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Comment Faith... or Ivory Tower Syndrome (Score 1) 1486

IMHO, part of the problem is that professors are often economically and professionally invested in their pet theories. They derive grant money, consulting, and professional status from being an authorative expert on whatever it is. And authorative experts are "right".

  It is taboo for a student or anyone who cannot match the peeing contest of academic credentials to question them. Even then, it often starts bitter battles that last entire lifetimes. Battles which have been known to fly in the face of logical, rational thought and mounds of evidence to the contrary. Why? Because someone has an absolute need to be "right".

During my academic career, I have often run into a great deal of trouble because I do question nearly everything. I don't care if it is printed in the text book. The book is often wrong and I have, in class, on more than one occasion been able to prove it. And in at least one case, the professor had written the text book :/

Comment Should be legal to slap parents when kids are bad (Score 1) 615

I'm also guessing that anyone who leaves a child to "free range" won't object when you're spending your retirement money to bail him out of jail in about 10 years......

Just more lame parents who think plugging their kid in to a an electronic device or turning them out for everyone else to deal with is a fine idea.

And people wonder why I despise OPC (Other People's Children). It should be legal to slap the parents when the kids are being a brat in public.

Examples from my recent experience - While out having dinner a nice restaurant, I am assaulted by a child who is about 8 years old and who is busily clearing his parent's table by throwing everything from food to the condiment containers - mostly in my direction. When the salt shaker lands in my plate of food, I ask them to have him stop. Do they say anything to the child? Oh no! Instead, I get some crap about how he's expressing himself. I tell the father that if he doesn't want me to "express myself" he needs to get his ugly squealing brat under control because I'm pay just as much to eat there as he is. While I am dealing with the parents, the little miscreat has left her parent's table and moved to my table where she is now eating off my plate. At this point, the parents have the nerve to tell me "Oh, look she LIKES you." My response was, "Good, because you just bought my dinner. The veal and lobster really are quite good here."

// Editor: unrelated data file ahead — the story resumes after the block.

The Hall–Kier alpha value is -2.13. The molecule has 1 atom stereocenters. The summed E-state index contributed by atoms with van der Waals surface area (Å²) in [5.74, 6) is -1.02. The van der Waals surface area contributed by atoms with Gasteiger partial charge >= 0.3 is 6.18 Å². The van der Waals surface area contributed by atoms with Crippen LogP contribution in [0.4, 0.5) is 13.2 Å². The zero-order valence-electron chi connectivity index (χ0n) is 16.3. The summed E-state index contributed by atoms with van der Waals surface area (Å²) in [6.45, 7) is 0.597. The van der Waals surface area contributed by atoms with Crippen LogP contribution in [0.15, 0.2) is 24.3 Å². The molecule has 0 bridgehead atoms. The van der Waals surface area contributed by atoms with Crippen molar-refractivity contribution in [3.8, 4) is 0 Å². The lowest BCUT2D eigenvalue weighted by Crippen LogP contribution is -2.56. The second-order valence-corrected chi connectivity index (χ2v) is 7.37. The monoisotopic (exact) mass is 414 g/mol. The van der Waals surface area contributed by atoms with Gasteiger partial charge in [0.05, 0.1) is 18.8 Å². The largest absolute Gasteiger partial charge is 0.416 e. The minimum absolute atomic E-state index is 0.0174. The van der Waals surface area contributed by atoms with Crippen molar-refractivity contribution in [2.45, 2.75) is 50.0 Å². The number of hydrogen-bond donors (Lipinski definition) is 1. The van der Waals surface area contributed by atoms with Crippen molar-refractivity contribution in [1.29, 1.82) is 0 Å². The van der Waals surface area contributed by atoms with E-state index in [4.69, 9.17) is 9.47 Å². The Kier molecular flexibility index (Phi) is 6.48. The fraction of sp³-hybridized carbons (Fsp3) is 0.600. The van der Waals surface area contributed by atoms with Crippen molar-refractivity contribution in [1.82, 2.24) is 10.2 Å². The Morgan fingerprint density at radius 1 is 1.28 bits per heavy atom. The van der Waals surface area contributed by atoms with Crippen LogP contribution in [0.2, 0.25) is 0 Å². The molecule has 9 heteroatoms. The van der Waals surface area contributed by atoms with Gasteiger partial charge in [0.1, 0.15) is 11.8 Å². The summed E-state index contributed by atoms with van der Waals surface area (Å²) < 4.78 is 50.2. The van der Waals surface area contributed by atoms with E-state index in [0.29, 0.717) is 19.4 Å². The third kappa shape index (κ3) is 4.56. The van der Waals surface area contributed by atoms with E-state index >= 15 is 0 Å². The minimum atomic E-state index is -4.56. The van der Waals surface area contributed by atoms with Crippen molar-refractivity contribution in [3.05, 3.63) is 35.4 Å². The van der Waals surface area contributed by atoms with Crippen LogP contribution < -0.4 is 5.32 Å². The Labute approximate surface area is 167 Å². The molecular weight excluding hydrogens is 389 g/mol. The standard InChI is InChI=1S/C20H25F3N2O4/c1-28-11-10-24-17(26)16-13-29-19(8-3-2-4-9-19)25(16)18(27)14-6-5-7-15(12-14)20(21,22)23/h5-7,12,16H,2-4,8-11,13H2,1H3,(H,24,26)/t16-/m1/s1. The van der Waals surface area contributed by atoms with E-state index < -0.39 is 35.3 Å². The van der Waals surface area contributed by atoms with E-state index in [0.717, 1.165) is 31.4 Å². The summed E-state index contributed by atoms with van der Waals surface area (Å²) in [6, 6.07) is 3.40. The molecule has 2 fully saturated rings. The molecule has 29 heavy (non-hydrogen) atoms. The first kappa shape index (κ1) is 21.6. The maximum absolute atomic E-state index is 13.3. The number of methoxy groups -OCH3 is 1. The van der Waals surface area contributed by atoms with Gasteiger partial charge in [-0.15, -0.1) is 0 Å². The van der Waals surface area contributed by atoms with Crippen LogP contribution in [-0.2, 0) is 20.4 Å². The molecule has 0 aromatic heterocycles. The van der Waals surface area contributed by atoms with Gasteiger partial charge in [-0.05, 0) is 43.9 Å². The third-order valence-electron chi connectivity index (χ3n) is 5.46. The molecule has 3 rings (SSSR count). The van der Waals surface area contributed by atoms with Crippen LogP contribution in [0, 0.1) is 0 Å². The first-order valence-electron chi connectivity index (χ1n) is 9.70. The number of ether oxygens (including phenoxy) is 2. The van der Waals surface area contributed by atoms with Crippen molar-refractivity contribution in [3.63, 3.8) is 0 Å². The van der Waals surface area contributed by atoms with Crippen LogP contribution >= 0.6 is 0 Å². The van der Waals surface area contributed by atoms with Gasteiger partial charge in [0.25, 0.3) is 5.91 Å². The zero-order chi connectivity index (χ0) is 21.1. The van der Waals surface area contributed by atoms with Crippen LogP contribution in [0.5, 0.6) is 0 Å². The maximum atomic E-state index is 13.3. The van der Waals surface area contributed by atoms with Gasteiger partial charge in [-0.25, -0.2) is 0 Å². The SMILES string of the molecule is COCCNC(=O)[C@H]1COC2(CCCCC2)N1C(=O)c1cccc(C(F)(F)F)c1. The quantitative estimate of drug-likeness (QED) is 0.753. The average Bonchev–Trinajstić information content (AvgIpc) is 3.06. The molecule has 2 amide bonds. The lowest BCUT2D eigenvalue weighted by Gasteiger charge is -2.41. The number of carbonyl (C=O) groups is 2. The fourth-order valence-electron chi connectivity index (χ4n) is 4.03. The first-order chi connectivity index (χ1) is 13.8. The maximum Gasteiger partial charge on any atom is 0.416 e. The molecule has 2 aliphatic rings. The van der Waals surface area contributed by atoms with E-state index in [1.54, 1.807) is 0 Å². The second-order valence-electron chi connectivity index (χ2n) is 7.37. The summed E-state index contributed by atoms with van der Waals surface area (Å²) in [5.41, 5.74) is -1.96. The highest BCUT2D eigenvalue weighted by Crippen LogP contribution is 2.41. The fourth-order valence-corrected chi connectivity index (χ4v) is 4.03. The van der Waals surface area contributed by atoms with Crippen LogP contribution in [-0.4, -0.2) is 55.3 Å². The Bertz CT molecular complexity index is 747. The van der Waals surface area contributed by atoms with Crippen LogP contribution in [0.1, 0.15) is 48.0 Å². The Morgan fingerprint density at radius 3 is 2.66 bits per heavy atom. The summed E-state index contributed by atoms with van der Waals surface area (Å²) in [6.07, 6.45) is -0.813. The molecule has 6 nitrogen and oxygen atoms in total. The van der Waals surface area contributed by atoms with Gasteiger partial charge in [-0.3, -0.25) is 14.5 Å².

While waiting in the ticket line at the movie theater, a couple and their children walk up behind me. They have two boys who are playing with yo-yos. Now that doesn't sound bad until I tell you that their "idea" of playing with the yo-yo's is to try to clock each other in the head with them. All the thrashing around, shoving, and fighting results in me be whacked with the yo-yo's. When I ask the boys to please stop because they're not just hitting each other, the mother starts screaming at me that I can't tell her children what to do. At that point, I tell her that she can either make it stop or the yo-yo's are going to end up in a very uncomfortable spot for her.

At a completely different movie theater and parents bring a toddler - barely walking - to Grindhouse. The poor child was so frightened she screamed though the entire movie and was still screaming as her parents sedately waddled back out to their car. OMFG! Who takes a child to Grindhouse????

Comment Re:I think this probably ought to be illegal (Score 1) 611

Slot machines are a game of chance. Examine the disassembled code and you can see that the supposedly random outcomes are, in fact, random.

I used to work in the industry. Sure, the odds are programmed into the machine, but if you pull a jackpot, there is nothing in the code that prevents your very next pull from being a jackpot. Now, the odds of it are very slim, but very possible.

If you could slow down time, and examine perfectly the inner state of the machine, it would be possible to pull a jackpot every time, without 'cheating', it's just the odds of this occurring in real life have been programmed in.

As an aside, most slots are programmed to pay out between 80% and 98% of the money put into them. (I think I have those figures correct, but it's been years since I've worked in the industry.) This is different depending on locale (e.g. France has laws that specify these ranges, where Nevada has only a minimum, not a maximum). This means that in certain casinos, there are winner slot machines programmed to pay out 101% of the money played over time, so if you sit at them all day, you can't lose. However, when you look at the numbers, playing 100,000 dollars over a day will only net you 1000 dollars.